My girlfriend (SO from this point forward) is working on a pilot project that is designed to help young start-up companies understand more about technology and how they can use it to better their business.

She is interning/part timing at the company that is a major supporter of the project and plans to show an overview to the major figures behind it.

My SO and I were reading through her proposal and we found some grammatical, syntactical, and formatting errors that may make the proposal seem a bit less professional than if they were not there. She is afraid it will be a glaring issue and will mar the presentation. Although this proposal guide is supplementary to the overall presentation. The proposal has already been reprinted and there is no opportunity to make changes now.

We were wondering if it is better to address the errors prior to the meeting by apologizing for the errors and clarifying that it is a draft of basic ideas and is open to discussions and revisions or if they should be ignored and only commented about if brought up?

  • uh, why don't you fix them? the errors you're mentioning aren't hard to resolve.
    – bharal
    Oct 30 '14 at 2:09
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    also, why use "SO from this point forward", if you're not, you know, going to use the "SO" ever again? That's the kind of formatting error you should fix up - and you can have that one on the house.
    – bharal
    Oct 30 '14 at 2:11
  • @bharal The proposal guide is probably already distributed. Another reason for Elias to edit the question
    – user8036
    Oct 30 '14 at 7:38
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    @Elias Is it a draft of basic ideas, or are you just making that up to cover up? If it is a draft. don't bother mentioning anything.
    – user8036
    Oct 30 '14 at 7:39
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    Too late this time, but maybe a good idea for you and your SO to read through a proposal before you submit it. In this case, I would apologize up front - it depends on the audience, but grammatical and syntactical errors can reflect poorly on the presenter. Oct 30 '14 at 13:43

Personally, I would acknowledge the errors, apologize for them, and stress your willingness to make any necessary changes.

I deal with a fair amount of similar presentations and my thoughts in each situation tend to go something like this:

If the submitter acknowledges the problem, he/she is demonstrating their awareness of the document's shortcomings and their intention to correct them. While the situation isn't perfect, I respect the awareness and candor that he/she has brought to the conversation and they gain a certain amount of trust.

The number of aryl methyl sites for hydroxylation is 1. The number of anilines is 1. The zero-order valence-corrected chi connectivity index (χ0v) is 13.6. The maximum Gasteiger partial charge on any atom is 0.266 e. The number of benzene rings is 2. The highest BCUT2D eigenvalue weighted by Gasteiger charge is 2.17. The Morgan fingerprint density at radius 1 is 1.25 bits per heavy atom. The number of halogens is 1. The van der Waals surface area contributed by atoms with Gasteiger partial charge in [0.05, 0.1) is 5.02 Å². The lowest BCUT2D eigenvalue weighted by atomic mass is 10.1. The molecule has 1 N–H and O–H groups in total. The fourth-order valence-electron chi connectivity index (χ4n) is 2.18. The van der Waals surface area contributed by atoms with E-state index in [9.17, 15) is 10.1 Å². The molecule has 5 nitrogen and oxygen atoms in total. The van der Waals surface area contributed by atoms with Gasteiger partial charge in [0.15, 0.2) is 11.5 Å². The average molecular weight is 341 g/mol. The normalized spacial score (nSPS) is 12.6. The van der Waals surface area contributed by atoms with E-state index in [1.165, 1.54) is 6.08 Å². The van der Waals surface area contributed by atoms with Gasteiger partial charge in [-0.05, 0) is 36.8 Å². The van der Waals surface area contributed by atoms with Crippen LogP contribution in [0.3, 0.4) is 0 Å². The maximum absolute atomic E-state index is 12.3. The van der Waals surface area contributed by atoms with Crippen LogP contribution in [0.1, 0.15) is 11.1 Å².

If the submitter does not acknowledge the problem, I am left wondering whether the mistakes were the result of sloppy work (i.e. submitter knows about them and didn't bother to fix them) or incompetence (i.e. submitter doesn't understand that there is a problem). Neither leaves me with a good impression.

  • I was torn between the pros/cons of acknowledging a mistake before or after an attendee notices/can see them, and your answer helped exposed the benefits of honing up to the mistake.
    – Elias
    Oct 30 '14 at 14:17
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    I think this is a good answer, but I think it's also important to move on quickly once the apology has been made. The goal is to acknowledge the errors, not emphasize them.
    – David K
    Oct 30 '14 at 15:24
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    @DavidK - agreed. No reason to dwell on it.
    – Roger
    Oct 30 '14 at 15:41

This is one reason why you shouldn't produce hard copies of anything and instead, you should store them in a repository and provide links to the repository: you can update your docs without worrying about what earlier copies of your docs are floating around.

I suggest that you say right at the beginning of the presentation that your eagle eyed SO spotted some editing errors of omission and commission and while they don't affect the accuracy of the content, they have been fixed. You provide the links to the repository where the fixed documents are and you get on with presentation.

Your top priority at the meeting is to get on with the presentation. This means, when the presentation starts, quickly clear any issue that could get in the way on the presentation and get on with the presentation.

  • Although there wasn't the time to fix the issue, I really like the idea about a repository for the repaired document and a way for the attendees to get it.
    – Elias
    Oct 30 '14 at 14:16

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